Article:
Collapse bottom bar
Subscribe
Gear & Accessories

Quick Strike Rig

by In-Fisherman   |  July 12th, 2011 0

Here are instructions for making your own quick-strike rig.

To make your own quick strike rig, start by assembling the necessary components. For trebles, Stange opts for the Lazer Sharp 374 by Eagle Claw. He keeps sizes #8, #6, and #4 on hand. The L384 has a beaked (curved) point, which helps hold the hook on baits and hooks pike well. Mustad offers the V.B. Instant Strike Hook by Partridge. The V.B. Partridge is a double-tined hook, with the smaller tine used for hooking bait while the bigger tine remains exposed. VMC offers the Double Ryder hook with a small and large tine set off at 90 degrees.

The standard wire for quick-strike rigging is 18- to 27-pound test Sevenstrand uncoated stranded. Another option is American Fishing Wire’s Surfstrand, also a seven-stranded uncoated wire. They also produce a more flexible Surfstrand Micro Ultra (19 strands) and an even more flexible Micro Supreme (49 strands), which is knottable.

About the only drawback to using thin stranded wire is that it tends to curl after icing a fish or two or three. Curled leader material is more visible to fish and doesn’t hold baits as cleanly, so have some replacement rigs to tie on as needed.

Tandem-Hook-Rig-for-maximum-efficiency-Feature-In-Fisherman
related

Pike Quick Strike Rigs

In-Fisherman first introduced pike quick strike rigs, about 30 years ago, working off the elaborate European designs...

Single-strand wire like Sevenstrand Magnum is another option. The 32-pound test has the same diameter as 27-pound Sevenstrand stranded wire. Although single-strand wire is stiffer than stranded wire, wire testing under about 20 pounds is supple because it’s thin. Single-strand wire tends to bend and curl after a pike’s caught, so carry extra rigs. The life of a single-strand rig can be extended by removing kinks and bends with a wire-straightening tool, like the one available from DuBro.

Other wires to experiment with are coated, stranded, and knottable wires like Cortland’s Toothy Critter, the Surflon Micro lineup from American Fishing Wire, and leader wire from TyGer. The coating makes the wire a bit more kink and curl resistant, but potentially more visible than an uncoated wire of the same break strength.

Many manufactures offer color choices in wire materials. Toothy Critter is available in green, American Fishing Wire offers red Bleeding Leader Wire, and multiple color choices are available from TyGer. We haven’t experimented with colored wire on our rigs, but it seems logical that at times it may be beneficial, while at other times a subtler approach is better.

It’s easy to learn to tie your own rigs. Lindy Legendary Fishing Tackle’s Rigger X-Treme is a good way to transport pretied rigs. There are also waterproof storage jars on the inside that can hold your spare components.

To tie stranded wire, slip the end of the wire through the eye of a hook or swivel, leaving about a 2-inch tag end. Clip a hemostat to the end of the tag end and hold the hook in one hand and the leader in the other with the hemostats dangling. Swing the hemostats around the mainwire making tight coils for about an inch, then trim the tag end.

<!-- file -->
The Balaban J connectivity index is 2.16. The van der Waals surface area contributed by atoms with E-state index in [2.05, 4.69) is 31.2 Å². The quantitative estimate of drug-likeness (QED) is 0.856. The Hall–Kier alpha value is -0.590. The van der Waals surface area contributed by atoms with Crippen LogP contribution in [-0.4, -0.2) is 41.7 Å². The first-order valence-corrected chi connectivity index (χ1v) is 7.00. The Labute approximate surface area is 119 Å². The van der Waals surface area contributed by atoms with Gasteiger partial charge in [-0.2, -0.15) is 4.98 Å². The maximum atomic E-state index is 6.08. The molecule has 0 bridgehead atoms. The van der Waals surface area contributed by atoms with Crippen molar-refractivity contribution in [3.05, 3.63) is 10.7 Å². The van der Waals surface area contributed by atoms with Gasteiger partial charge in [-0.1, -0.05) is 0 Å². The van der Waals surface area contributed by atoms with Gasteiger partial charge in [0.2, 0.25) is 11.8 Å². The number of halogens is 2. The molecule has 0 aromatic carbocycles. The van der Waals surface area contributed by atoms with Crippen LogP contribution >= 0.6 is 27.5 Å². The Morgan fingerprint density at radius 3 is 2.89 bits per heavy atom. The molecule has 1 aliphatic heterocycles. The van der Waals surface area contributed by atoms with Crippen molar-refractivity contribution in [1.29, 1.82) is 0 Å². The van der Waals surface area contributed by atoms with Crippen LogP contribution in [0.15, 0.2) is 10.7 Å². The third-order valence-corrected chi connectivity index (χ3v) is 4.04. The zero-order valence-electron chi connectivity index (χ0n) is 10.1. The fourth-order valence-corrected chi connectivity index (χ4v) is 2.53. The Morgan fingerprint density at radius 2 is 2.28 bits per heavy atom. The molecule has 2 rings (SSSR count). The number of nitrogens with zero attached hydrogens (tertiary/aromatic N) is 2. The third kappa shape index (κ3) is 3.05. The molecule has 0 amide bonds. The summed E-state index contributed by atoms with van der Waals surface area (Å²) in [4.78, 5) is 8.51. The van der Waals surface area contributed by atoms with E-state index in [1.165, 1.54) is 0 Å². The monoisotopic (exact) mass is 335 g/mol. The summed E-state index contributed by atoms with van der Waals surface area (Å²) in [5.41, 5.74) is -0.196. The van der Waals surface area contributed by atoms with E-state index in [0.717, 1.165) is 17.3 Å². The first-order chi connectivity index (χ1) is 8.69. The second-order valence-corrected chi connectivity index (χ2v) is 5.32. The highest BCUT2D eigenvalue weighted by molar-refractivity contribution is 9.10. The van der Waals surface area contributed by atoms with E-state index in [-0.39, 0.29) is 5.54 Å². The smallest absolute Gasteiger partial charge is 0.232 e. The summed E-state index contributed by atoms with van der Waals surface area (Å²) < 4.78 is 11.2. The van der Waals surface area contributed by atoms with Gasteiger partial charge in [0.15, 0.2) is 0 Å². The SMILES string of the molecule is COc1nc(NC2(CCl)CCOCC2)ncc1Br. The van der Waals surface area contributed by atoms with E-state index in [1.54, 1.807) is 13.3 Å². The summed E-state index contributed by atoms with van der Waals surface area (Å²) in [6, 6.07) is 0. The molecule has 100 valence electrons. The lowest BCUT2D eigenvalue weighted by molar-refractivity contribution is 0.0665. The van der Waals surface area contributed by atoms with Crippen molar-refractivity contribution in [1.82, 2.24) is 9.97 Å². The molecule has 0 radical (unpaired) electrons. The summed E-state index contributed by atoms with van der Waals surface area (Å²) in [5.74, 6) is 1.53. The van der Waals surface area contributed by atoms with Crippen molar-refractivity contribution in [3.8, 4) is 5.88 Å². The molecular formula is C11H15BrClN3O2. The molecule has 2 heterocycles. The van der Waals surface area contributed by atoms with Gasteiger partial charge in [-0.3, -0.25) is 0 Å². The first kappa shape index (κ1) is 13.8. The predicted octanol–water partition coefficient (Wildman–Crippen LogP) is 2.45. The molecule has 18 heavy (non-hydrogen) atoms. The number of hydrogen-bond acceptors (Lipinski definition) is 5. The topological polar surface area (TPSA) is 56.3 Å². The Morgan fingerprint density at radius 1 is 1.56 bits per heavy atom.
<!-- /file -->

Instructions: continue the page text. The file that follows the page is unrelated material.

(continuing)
Tie single-strand wire by slipping the wire through the eye of the swivel or hook, leaving a 3- to 4-inch tag end. With your fingers, make seven loose wraps around the main wire. These wraps serve as a cushion. Then bend the wire at a right angle to the main wire and finish with a tight haywire of 5 to 8 wraps. In all cases, make more wraps with lighter wire and cut down the number of wraps with heavier wire. Trim the tag end close to the wraps by bending the wire back and forth so it breaks clean. Or use a small wire cutter to cut it clean.

Although the end hook is fixed, the upper hook can be made adjustable to change the distance between hooks. One way to do this is to slide a sleeve and the upper hook on the mainwire, and then make a second pass of the mainwire through the sleeve. The hook dangles on the loop, and the hook’s position on the mainwire can be adjusted by working the sleeve-loop-hook trio up or down the wire. Then attach the end hook and swivel. The distance between hooks is typically 2 to 4 inches, depending on the size of the bait. Extending the distance between the hooks doesn’t increase the hook up rate. The final rigs should be 15 to 20 inches long.

Another way to make the upper hook adjustable is to slide a piece of shrink tubing on the mainwire followed by the upper hook. Then pull the tubing over the hook eye holding the hook shank snug to the main wire after it’s heated with a match or lighter.

SPINNER ADDITIONS

In some states, the addition of a spinner is necessary to make a quick-strike rig legal. All legalities aside, however, the added color and flash may offer advantages, and it’s something we should consider regardless of what the technical definition of a lure is in your jurisdiction.

There are probably instances when the added color and flash helps attract pike from a distance or from close range in murkier water. The extra attraction might be just enough to make a pike commit when it otherwise might have remain tightlipped.

Experiment with four basic color patterns — silver, gold, hot orange, and chartreuse. Stick to smaller spinner sizes #00 to #2. Directly thread the spinner (and maybe even a colored bead or two) on the wire just above the top hook. Add a quick-change clevis to rigs you build to change spinner colors in a snap. On pre-tied rigs, you either can snip off the swivel, add the spinner, and re-wrap, or clip the spinner to the wire with a small Cross-Lok snap.


back to top